Fly Tying Tips

By Guy Turck •  Updated: 11/07/22 •  3 min read

The best fly-tying tips I have learned over the years.

 Pedestal vs. C-clamp Fly Tying Vise

I prefer a pedestal vise to the c-clamp models, especially when on the road. Too many cheap motels don’t have a good place to clamp your tying vise.Turck Tarantula pedestal vise

While there are tyers on a higher plane, who can tie flies by holding the hook in their hands, for most of us it is a critical tool. The primary job of the vise, which amazingly, some vises fail to accomplish, is to hold the hook firmly in place without movement of any kind. The hook should bend before it is allowed to shift in the vise.

My current vise is a Dyna King Squire, a very well-machined vise. Previously I have also used a Regal and liked it very much. The Regal is especially suited to production fly tying.

Read Good Fly Tying Books

Purchase one or more fly pattern reference books with recipes. The following are some good ones. There are many more:

The Book Of Fly Patterns by Eric Leiser

Flies For Trout by Dick Stewart & Farrow Allen

Fly Patterns Of Yellowstone by Craig Mathews & John Juracek

Fly Patterns Of Umpqua Feather Merchants by Randall Kaufmann

Purchase how-to books with photos and step-by-step tying instructions.

Some personal favorites:

The Fly Tyers Nymph Manual by Randall Kaufmann

Tying Dry Flies, Revised Edition by Randall Kaufmann

Tying Flies With Jack Dennis And Friends by Jack Dennis, edited by Joe Burke

Production Fly Tying: A Collection of Ideas, Notions, Tips & Variations on the Techniques of Fly Tying by A.K. Best, John Gierach. This is a great book for learning fly tying techniques.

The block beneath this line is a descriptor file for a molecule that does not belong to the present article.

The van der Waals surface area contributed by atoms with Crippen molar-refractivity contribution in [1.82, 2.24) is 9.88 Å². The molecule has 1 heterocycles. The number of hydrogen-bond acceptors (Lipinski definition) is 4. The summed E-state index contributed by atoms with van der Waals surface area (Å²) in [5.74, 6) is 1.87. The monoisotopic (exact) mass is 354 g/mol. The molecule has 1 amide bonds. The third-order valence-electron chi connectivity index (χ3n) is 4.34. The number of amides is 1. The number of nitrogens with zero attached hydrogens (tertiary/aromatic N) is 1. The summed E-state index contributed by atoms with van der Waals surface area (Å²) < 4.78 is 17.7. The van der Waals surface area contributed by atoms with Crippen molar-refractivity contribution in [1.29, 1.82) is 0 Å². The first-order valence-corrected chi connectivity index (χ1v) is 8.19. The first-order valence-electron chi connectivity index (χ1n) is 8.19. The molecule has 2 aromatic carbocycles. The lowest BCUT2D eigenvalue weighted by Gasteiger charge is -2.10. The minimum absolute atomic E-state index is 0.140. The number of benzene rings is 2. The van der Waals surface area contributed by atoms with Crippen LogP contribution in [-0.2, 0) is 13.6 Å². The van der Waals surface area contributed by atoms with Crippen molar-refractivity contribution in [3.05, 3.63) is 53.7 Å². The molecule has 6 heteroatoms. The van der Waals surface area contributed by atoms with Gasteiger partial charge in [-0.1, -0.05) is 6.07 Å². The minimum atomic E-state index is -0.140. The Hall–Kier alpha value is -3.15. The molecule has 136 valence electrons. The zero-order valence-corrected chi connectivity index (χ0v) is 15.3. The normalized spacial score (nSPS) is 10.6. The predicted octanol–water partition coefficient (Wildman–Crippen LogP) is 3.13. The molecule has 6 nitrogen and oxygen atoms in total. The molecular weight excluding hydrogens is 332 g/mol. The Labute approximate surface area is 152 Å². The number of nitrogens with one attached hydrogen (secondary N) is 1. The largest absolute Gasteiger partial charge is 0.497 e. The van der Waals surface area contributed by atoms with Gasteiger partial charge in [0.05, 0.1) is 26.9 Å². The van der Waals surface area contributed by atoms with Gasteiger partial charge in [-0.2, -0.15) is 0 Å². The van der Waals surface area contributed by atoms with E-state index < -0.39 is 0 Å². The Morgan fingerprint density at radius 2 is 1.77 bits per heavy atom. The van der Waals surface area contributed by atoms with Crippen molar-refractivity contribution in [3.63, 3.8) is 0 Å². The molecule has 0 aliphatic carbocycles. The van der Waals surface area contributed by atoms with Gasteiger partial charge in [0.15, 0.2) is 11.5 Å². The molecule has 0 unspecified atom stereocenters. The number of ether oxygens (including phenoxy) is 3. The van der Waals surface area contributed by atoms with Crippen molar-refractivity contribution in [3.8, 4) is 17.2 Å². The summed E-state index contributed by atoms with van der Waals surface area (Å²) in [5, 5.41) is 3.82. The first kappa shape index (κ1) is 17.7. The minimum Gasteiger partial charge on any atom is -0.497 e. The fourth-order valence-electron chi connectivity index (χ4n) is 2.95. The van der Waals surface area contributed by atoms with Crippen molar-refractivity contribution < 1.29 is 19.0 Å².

Learn to Tie From the Pros

There is no substitute for hands-on instruction. If you can swing it, take a fly-tying class in your area. They’re usually offered in the winter.

Attend the ever-growing number of fly-tying expositions popping up across the country. The scope and variety of ideas you’ll be exposed to under one roof is well worth the effort.

Use the Lightest Thread You Can Get Away With

8/0 Uni-Thread is very strong and easy to use. It has replaced the 6/0 (and even 3/0) thread on flies I tie.Turck Tarantula uni thread

By using the lightest thread you can, you actually increase the durability of the flies you tie. Lighter threads not only reduce bulk, but allows for more turns of thread to be applied without adding undue weight which is, of course, of paramount importance on dry flies.

Regardless of the type of fly, you are tying, adding more thread wraps will increase the fly’s durability.

Reverse Engineer Flies You Want to Learn to Tie

If you can’t figure out how to tie a particular fly, reverse engineer it. Unwind the thread starting at the head and pay close attention to its construction. Lots of great fly tyers learned their trade this way.